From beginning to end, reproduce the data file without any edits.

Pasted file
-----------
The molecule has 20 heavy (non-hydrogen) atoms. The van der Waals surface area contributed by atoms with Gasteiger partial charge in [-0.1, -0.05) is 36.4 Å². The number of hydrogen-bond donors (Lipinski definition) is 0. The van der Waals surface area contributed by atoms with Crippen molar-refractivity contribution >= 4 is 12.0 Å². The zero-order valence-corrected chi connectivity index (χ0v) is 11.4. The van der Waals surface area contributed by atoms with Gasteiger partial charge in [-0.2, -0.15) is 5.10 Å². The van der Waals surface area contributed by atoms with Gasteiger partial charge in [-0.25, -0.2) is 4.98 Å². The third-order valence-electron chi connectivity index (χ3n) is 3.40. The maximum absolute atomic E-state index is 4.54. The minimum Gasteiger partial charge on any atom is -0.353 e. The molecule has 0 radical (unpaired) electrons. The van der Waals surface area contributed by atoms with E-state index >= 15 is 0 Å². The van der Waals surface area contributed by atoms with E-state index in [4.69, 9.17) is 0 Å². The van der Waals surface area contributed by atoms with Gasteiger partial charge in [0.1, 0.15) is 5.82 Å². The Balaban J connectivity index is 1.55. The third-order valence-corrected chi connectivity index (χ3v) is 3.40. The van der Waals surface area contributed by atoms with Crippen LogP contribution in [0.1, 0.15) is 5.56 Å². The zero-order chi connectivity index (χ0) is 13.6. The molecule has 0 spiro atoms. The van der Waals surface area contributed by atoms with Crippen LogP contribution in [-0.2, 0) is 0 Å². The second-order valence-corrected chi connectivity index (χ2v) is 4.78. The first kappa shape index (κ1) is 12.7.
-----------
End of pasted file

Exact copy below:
The molecule has 20 heavy (non-hydrogen) atoms. The van der Waals surface area contributed by atoms with Gasteiger partial charge in [-0.1, -0.05) is 36.4 Å². The number of hydrogen-bond donors (Lipinski definition) is 0. The van der Waals surface area contributed by atoms with Crippen molar-refractivity contribution >= 4 is 12.0 Å². The zero-order valence-corrected chi connectivity index (χ0v) is 11.4. The van der Waals surface area contributed by atoms with Gasteiger partial charge in [-0.2, -0.15) is 5.10 Å². The van der Waals surface area contributed by atoms with Gasteiger partial charge in [-0.25, -0.2) is 4.98 Å². The third-order valence-electron chi connectivity index (χ3n) is 3.40. The maximum absolute atomic E-state index is 4.54. The minimum Gasteiger partial charge on any atom is -0.353 e. The molecule has 0 radical (unpaired) electrons. The van der Waals surface area contributed by atoms with E-state index >= 15 is 0 Å². The van der Waals surface area contributed by atoms with E-state index in [4.69, 9.17) is 0 Å². The van der Waals surface area contributed by atoms with Gasteiger partial charge in [0.1, 0.15) is 5.82 Å². The Balaban J connectivity index is 1.55. The third-order valence-corrected chi connectivity index (χ3v) is 3.40. The van der Waals surface area contributed by atoms with Crippen LogP contribution in [0.1, 0.15) is 5.56 Å². The zero-order chi connectivity index (χ0) is 13.6. The molecule has 0 spiro atoms. The van der Waals surface area contributed by atoms with Crippen LogP contribution in [-0.2, 0) is 0 Å². The second-order valence-corrected chi connectivity index (χ2v) is 4.78. The first kappa shape index (κ1) is 12.7.